Free Writing

In today’s blog I am going to set an exercise for you all to take part in. It is an activity that can help overcome writers block, or just help you come up with new ideas. The exercise we’re going to do is called ‘Free Writing’.

This can prove itself a tricky skill to master, but persevere and you and your subconscious could become great pals. There are two main schools of thought on how to do this. One is stream of consciousness and the other is train of thought. Neither is better or worse than the other, but they often deliver different results. The trick is trying to divorce yourself from the conscious aspect of thinking and let your brain run riot. The sentences needn’t make sense. Most exercises and practice requires a writer to think, to be present in the creation of their work. This exercise is the exact opposite. This is about you letting go.

Train of thought

The train of thought is the first method, and often this produces the most coherent ‘free writing’. That somewhat defeats the point of the exercise, but when practicing the technique, it is an easier introduction. Below is an example of some ‘train of thought’ writing I did as a free writing exercise. This exercise should start with you thinking of one thing, something you can see, hear or think of. Then allow your mind to start making connections and leaps.

I can feel a small pain at the bottom of my spine, the coccyx I think its called. A strange vestigial tail that we no longer have. I wonder what it would be like to be a monkey, or to have a tail. If  people would end up bedazzling them or having tail styles like we do with our hair? I reckon some people would cut them off like some people do to their pet dogs? 

The above is predominantly the ramblings of a mind that is easily distracted. But just doing that exercise took me to thoughts I probably never would have had otherwise. I don’t think the idea of ‘tail’ styles would have ever even entered into my conscious mind to think about, because lets face it, it is a weird idea. But now I look at it, that could work in a Sci Fi story I am writing.

Stream of consciousness

The second exercise is the stream of consciousness. We’re numb to that phrase. We hear it bandied about when people describe nonsensical or virtuoso writing. Yet it means so much more. Our sub conscious minds work in ways that has kept all the great neuro-scientists of the world flummoxed. The key to stream-of-consciousness writing is to relax your thinking mind and let the images of your subconscious take over. Below is an example I did of this style of writing.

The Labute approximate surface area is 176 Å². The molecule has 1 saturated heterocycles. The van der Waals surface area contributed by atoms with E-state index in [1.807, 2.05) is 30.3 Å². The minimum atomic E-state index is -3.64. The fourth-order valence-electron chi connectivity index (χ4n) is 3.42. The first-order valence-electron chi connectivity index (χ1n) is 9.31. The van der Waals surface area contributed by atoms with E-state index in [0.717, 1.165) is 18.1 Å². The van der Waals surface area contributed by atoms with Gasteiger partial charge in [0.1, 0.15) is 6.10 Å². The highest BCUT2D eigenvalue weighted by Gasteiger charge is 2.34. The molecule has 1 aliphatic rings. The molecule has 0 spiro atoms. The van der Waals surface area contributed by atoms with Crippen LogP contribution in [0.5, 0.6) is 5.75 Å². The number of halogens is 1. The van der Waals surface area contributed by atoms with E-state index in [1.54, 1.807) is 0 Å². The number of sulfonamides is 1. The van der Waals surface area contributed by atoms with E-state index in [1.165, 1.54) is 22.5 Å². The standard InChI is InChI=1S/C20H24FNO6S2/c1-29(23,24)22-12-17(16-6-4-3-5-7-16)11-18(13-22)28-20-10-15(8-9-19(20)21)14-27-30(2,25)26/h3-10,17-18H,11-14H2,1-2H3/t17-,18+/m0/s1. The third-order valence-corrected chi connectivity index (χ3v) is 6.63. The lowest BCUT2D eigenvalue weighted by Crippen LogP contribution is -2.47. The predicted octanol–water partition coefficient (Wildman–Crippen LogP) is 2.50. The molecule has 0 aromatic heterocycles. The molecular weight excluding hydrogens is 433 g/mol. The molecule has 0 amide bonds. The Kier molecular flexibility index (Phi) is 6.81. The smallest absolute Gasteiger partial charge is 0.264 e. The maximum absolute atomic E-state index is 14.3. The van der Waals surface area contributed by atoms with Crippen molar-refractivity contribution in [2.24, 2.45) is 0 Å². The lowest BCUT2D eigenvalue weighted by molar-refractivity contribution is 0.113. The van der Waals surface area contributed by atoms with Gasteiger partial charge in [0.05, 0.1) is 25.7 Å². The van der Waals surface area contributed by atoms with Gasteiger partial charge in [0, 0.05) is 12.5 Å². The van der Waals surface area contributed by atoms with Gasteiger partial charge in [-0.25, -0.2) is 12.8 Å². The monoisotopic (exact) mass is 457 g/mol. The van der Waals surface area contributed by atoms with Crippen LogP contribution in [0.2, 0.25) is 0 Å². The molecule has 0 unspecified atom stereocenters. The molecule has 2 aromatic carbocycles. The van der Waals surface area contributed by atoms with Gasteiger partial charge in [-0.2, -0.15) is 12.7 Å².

Triumphant clockwork birds fly overhead, chemtrail sighs and long goodbyes. Pixelated clouds hold men who jump to the cause of others needs while oak trees drop squirrel seeds. The road is pale under foot, as the Sunday crashes in like a boot. Stomping through silt clay and the darling buds of May. 

I stopped there because I felt my mind was trying to make things rhyme, so I tried again. From above I liked the turn of phrase ‘pixelated clouds’ and I liked ‘Sunday crashes in like a boot‘.  I tried again.

What loss we find in the arms of others velvet orange cushion as ravens peck at my eyes. a deep dark vein that trickles up my hand, spidering like tributaries. Tartan sunsets handle messiah , leaves lie on the ground, lie to the ground, baskets tumble sideways vomitting up washing while aerosol hisses wheeze from the long grasses which hide a tiger. 

Now that felt more like it! It is all but nonsensical, but again there is something thrilling about letting your subconscious take charge. I particularly like the idea of aerosol hisses from the long grass. I may use that in some further writing in the future.

Once you have done the exercise a couple of dozen times, it is worth going back to them to see if there is anything worth salvaging. This kind of thing does lend itself to poetry, but as I’ve outlined above, just a few words next to one another in a combination my rational mind wouldn’t have come up with, is often all I need from the task. I’d really like to know if you guys practice free writing, and I’d love to see your examples in the comments.